Electronic Medical Records A Charged Debate Many health care professionals agree the switch to electronic records will help lower health care, but there is growing skepticism among doctors, administrators and computer specialists who say the costs of implementing a comprehensive tracking system will outweigh any cost-saving benefits.
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Electronic Medical Records A Charged Debate

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Electronic Medical Records A Charged Debate

Electronic Medical Records A Charged Debate

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LIANE HANSEN, Host:

Doctor Jonathan Oberlander is among those who say the president's plan will not significantly cut health care costs. Dr. Oberlander is an associate professor of social medicine and health policy at the University of North Carolina at Chapel Hill. He's currently a visiting fellow at the Russell Sage Foundation in New York and he's in our New York bureau. Welcome, Dr. Oberlander.

JONATHAN OBERLANDER: Thanks for having me.

HANSEN: And among those who support the president's plan is Dr. John Halamka, who is the chief information officer at Harvard Medical School and Beth Israel Deaconess Medical Center in Boston, and he joins us from Harvard. Welcome to the show, Dr. Halamka.

JOHN HALAMKA: Thank you very much.

HANSEN: Let's start with you, Dr. Halamka - and Dr. Oberlander, I'd like you to comment on the same thing. An article published Thursday in the New England Journal of Medicine reported that there are a number of obstacles to a cost- effective electronic records database, like incompatible software systems, the enormous costs of installing hardware, training staff and so on. I'd like to get your perspective on that study. And I'll start with you, Dr. Halamka. What do you think?

HALAMKA: Sure. Our experience in Massachusetts is there are ways to do this right, which reduces the cost of implementation. So we've come together as a community and built data centers with Web-based electronic records that physicians can use from their offices without a lot of hardware or software investment. Now, there does need to be a fair amount of training. And we certainly have to have what we consider best practices, like electronic prescribing and exchange of laboratories, in order to get really the full bang for the buck from electronic health records. But at least working together in a region, we have been able to achieve that lower cost and significant cost savings with improved quality and safety.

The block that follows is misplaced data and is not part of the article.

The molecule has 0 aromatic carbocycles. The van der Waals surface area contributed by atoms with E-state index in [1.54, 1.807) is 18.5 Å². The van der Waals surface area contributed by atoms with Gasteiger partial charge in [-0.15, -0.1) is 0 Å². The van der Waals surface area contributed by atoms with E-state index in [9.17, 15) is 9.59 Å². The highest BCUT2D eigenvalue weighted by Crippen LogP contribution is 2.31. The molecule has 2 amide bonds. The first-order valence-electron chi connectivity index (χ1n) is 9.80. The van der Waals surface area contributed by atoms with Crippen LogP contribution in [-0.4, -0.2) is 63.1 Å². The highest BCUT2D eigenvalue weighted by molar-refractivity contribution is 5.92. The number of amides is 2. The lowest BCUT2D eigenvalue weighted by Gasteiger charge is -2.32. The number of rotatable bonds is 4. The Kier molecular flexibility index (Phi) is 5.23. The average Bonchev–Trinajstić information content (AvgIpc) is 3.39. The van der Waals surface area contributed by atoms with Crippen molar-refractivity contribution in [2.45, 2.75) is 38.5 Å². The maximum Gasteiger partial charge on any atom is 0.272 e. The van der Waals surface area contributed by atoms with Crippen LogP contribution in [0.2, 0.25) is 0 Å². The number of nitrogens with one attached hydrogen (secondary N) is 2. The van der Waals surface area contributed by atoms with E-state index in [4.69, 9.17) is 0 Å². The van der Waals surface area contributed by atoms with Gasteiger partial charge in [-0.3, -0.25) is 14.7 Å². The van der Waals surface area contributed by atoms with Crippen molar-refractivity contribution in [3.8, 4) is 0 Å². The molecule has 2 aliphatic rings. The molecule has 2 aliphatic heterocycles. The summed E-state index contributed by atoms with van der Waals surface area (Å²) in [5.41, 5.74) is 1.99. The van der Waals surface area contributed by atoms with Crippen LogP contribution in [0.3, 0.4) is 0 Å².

HANSEN: Dr. Oberlander?

OBERLANDER: Well, I think what the study underscores is how far we have to go to meet the president's goal in health information technology. Really, the United States lags other rich democracies. And what that study shows is actually a very small percentage of our hospitals have adopted meaningful electronic medical records.

HANSEN: But you are opposed to the president's plan. What is it about the plan that you object to?

OBERLANDER: I'm not opposed to the president's plan. I'm opposed to exaggerated expectations surrounding the president's plan. And I think maybe the most important point is this - the American medical system is a mess and we are not going to compute our way out of that mess.

HANSEN: And Dr. Halamka, how would you answer Dr. Oberlander then?

HALAMKA: Oh, I think we would agree that you need to change process. You need to change payment. Health care reform is very, very important in addition to electronic systems.

HANSEN: Now, how would this be done? Dr. Halamka, you have said that this electronic record system is in use in Boston. That might be fine for Boston, but is it something, do you think, that can be implemented nationwide?

HALAMKA: So the plan, as outlined in the American Recovery and Reinvestment Act, creates 40 to 60 communities and groups that come together like we have in Massachusetts, to help doctors implement these systems. We don't want to put servers in doctors' offices. Doctors are great scientists and clinicians, but they're not IT professionals, by and large.

HANSEN: And Dr. Oberlander, what are the drawbacks to that? Particularly, let's talk about electronic prescribing, because one of the effects that's been mentioned is that it could be possible that a patient might get the wrong medicine.

OBERLANDER: You know, what they're really doing is pumping money into the system. They're pumping money in the system to try and speed up the adoption of electronic medical records. And I think on balance that's a good goal. The problem is it's not clear that adopting electronic medical records on a nationwide basis is either going to dramatically improve quality or certainly not control costs.

HANSEN: Dr. Jonathan Oberlander is a professor of health politics and policy at the University of North Carolina at Chapel Hill. He's currently a visiting fellow at the Russell Sage Foundation in New York. He joined us from our New York bureau. Dr. John Halamka is the chief information officer at Harvard Medical School and Beth Israel Deaconess Medical Center. He joined us from Boston. Thank you both.

OBERLANDER: Thank you.

HALAMKA: Thanks very much.

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